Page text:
“About six months later, the bookstore where I worked part time got in some copies of the Constance Garnett translation, and I decided to try the book again, as I had basically enjoyed the story even though I’d found the prose extremely difficult. This time, the reading experience was completely different. This translation read rather ‘Victorian’; but, that was more natural, at least for me, than the other translation had been; and, I found it an easy, engrossing, thought-provoking read. I bought a copy and reread it regularly. I now consider it one of my favourite books, which I never would have using that other translation.

“And I’m always surprised, when I see these Dostoevsky translation threads, that everybody lauds the translations I found unreadable and knocks the one I found extremely enjoyable. I very much agree with the comment that ‘it comes down to what you subjectively prefer as a clear, enjoyable reading experience, with no seriously objective “best” among the major translations.’”

I read Crime and Punishment many years ago for the first time—no idea which translation…

I just checked my E-reader for the translation of the copy I read as my second journey through the world of Rodion Romanovich Raskolnikov; and, it was the Constance Garnett translation :-)


What are some of Your reading challenges…?

What are some challenges you enjoy dealing with…?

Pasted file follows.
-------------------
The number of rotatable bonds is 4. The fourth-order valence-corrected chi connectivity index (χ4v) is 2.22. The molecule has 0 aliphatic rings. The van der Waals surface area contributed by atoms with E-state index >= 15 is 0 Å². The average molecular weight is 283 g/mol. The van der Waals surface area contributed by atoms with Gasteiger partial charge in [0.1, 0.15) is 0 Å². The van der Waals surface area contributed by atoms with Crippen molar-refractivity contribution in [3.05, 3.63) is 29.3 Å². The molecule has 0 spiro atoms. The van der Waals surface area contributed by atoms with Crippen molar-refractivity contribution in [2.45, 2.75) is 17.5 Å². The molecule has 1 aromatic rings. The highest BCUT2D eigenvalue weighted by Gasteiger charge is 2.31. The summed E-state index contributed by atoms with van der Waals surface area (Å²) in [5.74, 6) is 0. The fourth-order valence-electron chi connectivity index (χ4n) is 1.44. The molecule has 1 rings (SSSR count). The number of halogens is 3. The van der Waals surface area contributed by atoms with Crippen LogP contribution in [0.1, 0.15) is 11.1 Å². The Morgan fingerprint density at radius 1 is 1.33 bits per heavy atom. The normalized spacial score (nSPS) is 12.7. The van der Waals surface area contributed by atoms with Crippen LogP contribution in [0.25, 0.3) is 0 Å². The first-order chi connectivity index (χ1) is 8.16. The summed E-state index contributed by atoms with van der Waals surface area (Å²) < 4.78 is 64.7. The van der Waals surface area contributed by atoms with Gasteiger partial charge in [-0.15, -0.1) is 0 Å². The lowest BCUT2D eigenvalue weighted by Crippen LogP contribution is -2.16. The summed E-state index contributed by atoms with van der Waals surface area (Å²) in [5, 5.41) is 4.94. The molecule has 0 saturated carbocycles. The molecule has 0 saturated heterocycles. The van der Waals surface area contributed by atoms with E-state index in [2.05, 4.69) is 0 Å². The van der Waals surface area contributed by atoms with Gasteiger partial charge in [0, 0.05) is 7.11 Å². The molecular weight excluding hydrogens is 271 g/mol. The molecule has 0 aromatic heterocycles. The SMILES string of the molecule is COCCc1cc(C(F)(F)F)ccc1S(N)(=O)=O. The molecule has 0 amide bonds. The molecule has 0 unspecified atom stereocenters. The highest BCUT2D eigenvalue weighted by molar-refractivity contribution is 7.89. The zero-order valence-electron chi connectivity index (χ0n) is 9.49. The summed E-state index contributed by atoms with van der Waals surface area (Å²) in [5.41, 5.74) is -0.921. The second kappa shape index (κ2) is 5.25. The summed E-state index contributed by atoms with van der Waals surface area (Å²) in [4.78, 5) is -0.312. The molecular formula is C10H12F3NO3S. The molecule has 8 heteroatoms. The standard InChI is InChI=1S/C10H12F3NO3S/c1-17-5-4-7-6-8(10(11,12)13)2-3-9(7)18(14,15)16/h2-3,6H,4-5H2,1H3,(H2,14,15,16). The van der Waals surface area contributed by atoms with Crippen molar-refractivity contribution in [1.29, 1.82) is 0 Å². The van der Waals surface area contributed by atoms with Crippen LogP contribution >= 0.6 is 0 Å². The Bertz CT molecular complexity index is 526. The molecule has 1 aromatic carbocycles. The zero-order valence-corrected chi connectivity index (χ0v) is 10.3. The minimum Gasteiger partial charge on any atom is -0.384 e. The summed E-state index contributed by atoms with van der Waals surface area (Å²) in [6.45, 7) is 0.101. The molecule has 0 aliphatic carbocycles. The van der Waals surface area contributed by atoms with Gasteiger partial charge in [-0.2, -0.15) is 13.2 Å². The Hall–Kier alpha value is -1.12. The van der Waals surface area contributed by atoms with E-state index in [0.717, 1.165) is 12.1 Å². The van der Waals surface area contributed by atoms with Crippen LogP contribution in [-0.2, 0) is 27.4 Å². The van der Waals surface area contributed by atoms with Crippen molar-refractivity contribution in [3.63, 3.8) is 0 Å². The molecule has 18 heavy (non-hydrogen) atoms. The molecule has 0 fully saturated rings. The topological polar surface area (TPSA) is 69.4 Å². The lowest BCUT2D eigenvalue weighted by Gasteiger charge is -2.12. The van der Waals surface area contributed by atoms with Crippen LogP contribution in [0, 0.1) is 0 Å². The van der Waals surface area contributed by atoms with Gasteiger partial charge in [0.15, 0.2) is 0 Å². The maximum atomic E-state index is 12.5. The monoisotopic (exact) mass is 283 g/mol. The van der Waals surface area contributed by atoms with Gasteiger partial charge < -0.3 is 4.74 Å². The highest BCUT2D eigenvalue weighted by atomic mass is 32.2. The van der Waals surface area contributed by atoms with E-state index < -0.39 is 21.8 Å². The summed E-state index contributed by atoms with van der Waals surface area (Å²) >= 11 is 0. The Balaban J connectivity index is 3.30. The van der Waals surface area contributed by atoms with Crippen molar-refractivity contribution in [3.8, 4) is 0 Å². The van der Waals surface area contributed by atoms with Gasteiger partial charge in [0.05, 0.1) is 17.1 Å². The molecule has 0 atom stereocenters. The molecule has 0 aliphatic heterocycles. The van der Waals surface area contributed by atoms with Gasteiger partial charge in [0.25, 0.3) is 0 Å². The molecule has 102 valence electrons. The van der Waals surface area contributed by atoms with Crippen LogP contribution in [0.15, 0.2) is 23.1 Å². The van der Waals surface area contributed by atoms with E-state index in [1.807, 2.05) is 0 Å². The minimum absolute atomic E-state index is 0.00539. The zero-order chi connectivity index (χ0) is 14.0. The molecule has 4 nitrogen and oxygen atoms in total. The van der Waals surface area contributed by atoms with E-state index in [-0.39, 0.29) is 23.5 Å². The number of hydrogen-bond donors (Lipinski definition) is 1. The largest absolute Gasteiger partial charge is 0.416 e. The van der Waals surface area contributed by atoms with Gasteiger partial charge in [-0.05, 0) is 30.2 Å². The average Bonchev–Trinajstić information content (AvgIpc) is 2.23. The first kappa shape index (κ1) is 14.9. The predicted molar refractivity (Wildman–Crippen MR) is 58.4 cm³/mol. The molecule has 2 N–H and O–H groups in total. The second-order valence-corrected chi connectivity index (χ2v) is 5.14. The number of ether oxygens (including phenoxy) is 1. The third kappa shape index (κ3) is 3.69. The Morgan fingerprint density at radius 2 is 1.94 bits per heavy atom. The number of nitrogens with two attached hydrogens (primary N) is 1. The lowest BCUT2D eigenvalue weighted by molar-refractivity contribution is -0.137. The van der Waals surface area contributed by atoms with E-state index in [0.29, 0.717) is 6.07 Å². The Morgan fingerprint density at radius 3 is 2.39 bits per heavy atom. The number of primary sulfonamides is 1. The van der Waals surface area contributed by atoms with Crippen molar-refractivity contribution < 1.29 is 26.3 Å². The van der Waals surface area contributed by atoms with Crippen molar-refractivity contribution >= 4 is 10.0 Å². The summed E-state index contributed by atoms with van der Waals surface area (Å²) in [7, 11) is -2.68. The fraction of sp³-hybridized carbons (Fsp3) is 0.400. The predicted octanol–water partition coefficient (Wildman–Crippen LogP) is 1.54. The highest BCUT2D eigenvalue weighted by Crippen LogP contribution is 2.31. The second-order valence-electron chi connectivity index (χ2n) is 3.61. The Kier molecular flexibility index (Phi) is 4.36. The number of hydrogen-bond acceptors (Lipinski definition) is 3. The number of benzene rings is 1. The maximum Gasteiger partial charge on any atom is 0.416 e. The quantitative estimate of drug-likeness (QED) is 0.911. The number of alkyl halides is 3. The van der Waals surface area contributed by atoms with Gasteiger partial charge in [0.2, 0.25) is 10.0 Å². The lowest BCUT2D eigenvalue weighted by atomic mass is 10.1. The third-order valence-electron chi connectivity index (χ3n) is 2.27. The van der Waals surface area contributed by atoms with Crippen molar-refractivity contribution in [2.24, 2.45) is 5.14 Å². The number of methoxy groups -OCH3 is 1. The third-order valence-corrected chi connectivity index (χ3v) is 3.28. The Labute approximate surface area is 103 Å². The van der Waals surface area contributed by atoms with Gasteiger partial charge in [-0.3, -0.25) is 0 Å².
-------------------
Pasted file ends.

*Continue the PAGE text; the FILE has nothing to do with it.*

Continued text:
What are some challenges that drive you crazy…?

How about reading challenges your friends or acquaintances reveal…?

Perhaps you’ll share challenges you used to have but have overcome…?

Reminderit only takes one comment to keep this discussion going………
If you don’t see a way to comment, try the link at the upper right of this post…
Our Blog Conversations are on Mondays, Wednesdays, and Fridays—the rest of the week, I share valuable posts from other blogs

For Private Comments or Questions, Email: amzolt {at} gmail {dot} com

8 responses to “Still More Conversation about Reading Challenging Books . . .

  1. CarolinaC September 18, 2018 at 9:17 pm

    Re. challenges we used to have – as a teenager, I wouldn’t have been able to work through a romance novel if you paid me; they just didn’t interest me. I found them implausible an dull. Now I see them as light and frothy, but fun, like a movie romcom. I’m not sure what changed. Maybe I matured a little and began to take the world less seriously? At least, that’s what I _want_ to think ;)


  2. Pingback: Even More Conversation about Reading Challenging Books . . . | Notes from An Alien

  3. Pingback: Yet More Conversation about Reading Challenging Books . . . | Notes from An Alien

  4. Pingback: Further Conversation about Reading Challenging Books . . . | Notes from An Alien

  5. Pingback: Even Further Conversation about Reading Challenging Books . . . | Notes from An Alien

  6. Pingback: Still Further Conversation about Reading Challenging Books . . . | Notes from An Alien

  7. Pingback: Blog Conversation about Reading Print Books or Ebooks? | Notes from An Alien

What Are *Your* Thoughts or Feelings?

Fill in your details below or click an icon to log in: Logo

You are commenting using your account. Log Out /  Change )

Twitter picture

You are commenting using your Twitter account. Log Out /  Change )

Facebook photo

You are commenting using your Facebook account. Log Out /  Change )

Connecting to %s

This site uses Akismet to reduce spam. Learn how your comment data is processed.

%d bloggers like this: